Mikhail Armalinsky
Vplotnuyu (Close To)

poems in Russian, 1994, 100 p.,
ISBN 0-916201-16-3; $4

Poems from 1964 to 1994 never published before.


Mikhail Armalinsky is a Russian emigre poet and publisher now based in Minneapolis who has scandalized Russian literary circles since his 1986 publication of Alexander Pushkin's "Secret Notes" from 1836-37, the last year of the great poet's life. The pornographic nature of those notes, clearly of a modern Western stripe, drew apoplectic reaction from the Soviet literary authorities who first encountered them. One legal authority, in a sidebar to an article on this "hoax" in Ogonek magazine,

suggested that Armalinsky be castrated for so besmirching the hallowed name of Pushkin. But, of course, the sales of these "notes," now translated and published in English, Italian, German, and French, are guaranteeing the financial viability of Armalinsky's MIP Company, which might otherwise struggle to continue its production of Russian "erotica" (original Russian verse, prose, and translations of works by the Marquis de Sade). Currently, Armalinsky is publicizing his "dare" to Russia's publishers to issue a full and MIP-sanctioned version in Russia, where to date the press has only published unrecompensed excerpts.

Pushkinists worldwide have yet to address the authenticity of the notes per se, as if they feared the consequences of being unable to find a flaw.

Any credence the putative "Pushkin notes" might have is due to the formidability of Armalinsky as a literary scholar and as a poet himself. His formidability as a literary scholar is established by the notes' lack of glaring errors in the reflected details of Pushkin's last year of life. It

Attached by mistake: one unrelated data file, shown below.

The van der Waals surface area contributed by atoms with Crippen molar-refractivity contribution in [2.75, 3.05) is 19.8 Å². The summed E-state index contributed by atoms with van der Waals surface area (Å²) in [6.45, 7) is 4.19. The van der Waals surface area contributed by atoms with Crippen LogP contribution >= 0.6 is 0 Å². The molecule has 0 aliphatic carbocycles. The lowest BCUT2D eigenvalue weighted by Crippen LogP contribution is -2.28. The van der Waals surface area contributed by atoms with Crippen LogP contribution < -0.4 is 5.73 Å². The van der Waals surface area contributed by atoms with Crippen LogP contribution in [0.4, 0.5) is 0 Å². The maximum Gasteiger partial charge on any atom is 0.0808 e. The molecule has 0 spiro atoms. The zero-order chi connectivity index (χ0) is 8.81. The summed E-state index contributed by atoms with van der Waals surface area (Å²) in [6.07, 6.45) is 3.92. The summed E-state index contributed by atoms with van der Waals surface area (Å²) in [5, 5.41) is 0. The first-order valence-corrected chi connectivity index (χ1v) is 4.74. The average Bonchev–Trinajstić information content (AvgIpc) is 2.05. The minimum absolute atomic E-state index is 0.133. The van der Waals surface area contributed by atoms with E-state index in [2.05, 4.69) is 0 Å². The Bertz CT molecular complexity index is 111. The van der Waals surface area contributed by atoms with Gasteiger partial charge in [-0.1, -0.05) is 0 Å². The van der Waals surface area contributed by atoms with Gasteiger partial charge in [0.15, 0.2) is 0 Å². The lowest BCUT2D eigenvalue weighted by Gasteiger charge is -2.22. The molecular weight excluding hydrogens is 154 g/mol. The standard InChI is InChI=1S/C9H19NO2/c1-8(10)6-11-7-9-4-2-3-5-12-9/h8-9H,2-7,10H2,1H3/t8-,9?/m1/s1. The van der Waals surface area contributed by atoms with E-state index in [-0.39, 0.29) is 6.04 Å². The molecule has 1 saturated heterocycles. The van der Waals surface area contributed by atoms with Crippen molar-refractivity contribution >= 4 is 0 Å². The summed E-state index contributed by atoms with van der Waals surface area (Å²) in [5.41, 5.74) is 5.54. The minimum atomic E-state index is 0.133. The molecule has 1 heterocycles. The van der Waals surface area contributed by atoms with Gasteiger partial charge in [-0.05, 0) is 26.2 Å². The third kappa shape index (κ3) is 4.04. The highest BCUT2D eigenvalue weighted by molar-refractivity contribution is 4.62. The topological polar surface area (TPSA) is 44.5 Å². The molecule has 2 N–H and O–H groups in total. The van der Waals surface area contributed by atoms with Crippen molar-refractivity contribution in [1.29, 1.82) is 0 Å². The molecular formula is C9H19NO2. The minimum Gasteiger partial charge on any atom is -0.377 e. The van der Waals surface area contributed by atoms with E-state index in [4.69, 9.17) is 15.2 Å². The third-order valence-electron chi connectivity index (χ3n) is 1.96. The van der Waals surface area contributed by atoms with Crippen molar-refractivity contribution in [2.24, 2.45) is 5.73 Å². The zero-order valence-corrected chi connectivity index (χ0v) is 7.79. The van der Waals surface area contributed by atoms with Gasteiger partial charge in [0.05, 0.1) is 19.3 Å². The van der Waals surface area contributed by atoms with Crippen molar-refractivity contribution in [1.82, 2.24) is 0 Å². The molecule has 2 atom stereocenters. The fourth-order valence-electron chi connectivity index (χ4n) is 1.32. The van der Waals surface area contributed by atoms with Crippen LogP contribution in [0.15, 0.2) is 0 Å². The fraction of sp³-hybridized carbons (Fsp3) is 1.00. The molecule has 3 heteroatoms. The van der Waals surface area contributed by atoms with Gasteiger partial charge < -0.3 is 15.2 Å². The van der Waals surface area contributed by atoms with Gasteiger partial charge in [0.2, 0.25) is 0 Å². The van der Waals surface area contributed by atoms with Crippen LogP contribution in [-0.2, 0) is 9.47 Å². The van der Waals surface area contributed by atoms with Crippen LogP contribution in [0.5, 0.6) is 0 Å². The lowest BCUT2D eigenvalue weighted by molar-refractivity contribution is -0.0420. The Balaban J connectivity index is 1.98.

is not, after all, an easy matter to fictionalize Pushkin's well-researched life without making substantive errors, as witness Wayne State University Press's factually flawed (and with uncredited poetry translations) 1989 publication of John Oliver Killens's Great Black Russian. In 1990, when Armalinsky published his English edition of the notes, he added a number of textual explanations which offer yet further challenge to prospective debunkers within the community of Pushkinists. Still the challenge is untaken. Yet it is Armalinsky's formidability as a port, well reflected here in the collection Vplotnuiu (Close To), which offers the best explanation of the matter: his clear.feeling of "kinship" with Pushkin and his choice of Pushkin's persona to gain attention for his own literary endeavors, which have, especially since his emigration to the United States in the early 1980s, taken on a pornographic character strikingly similar to the notes he attributes to Pushkin. And it is this similarity which most erodes the credibility of the notes' authenticity. Surely the same mind created both the notes and the poetry here ... and it wasn't Pushkin's. The title of the present collection, "Close To," serves as an indication that the majority of the poems herein deal with various aspects of human intimacy, as indeed do Armalinsky's other nine books by the same publisher (see, for example, Vytas Dukas's review of his prose collection Dvoistvunnye otnosheniia in WLT Spring 1994, p. 389). There are three subtitled sections here: "Antiquarian Things," "Used Things," and "Things Afresh" &endash; with the poems arranged chronologically throughout. The poems of the late 1960s and early 1970s muse considerably on the passage of time, with calendar division (days of the week, months of the year) serving as the main metaphor. Even then, however, problematic human relationships can be seen in Armalinsky's poetry. He likens other people to "mosquitoes, like vampires ... who suck my blood," and he writes that he would like "to kill them, with impunity, like mosquitoes."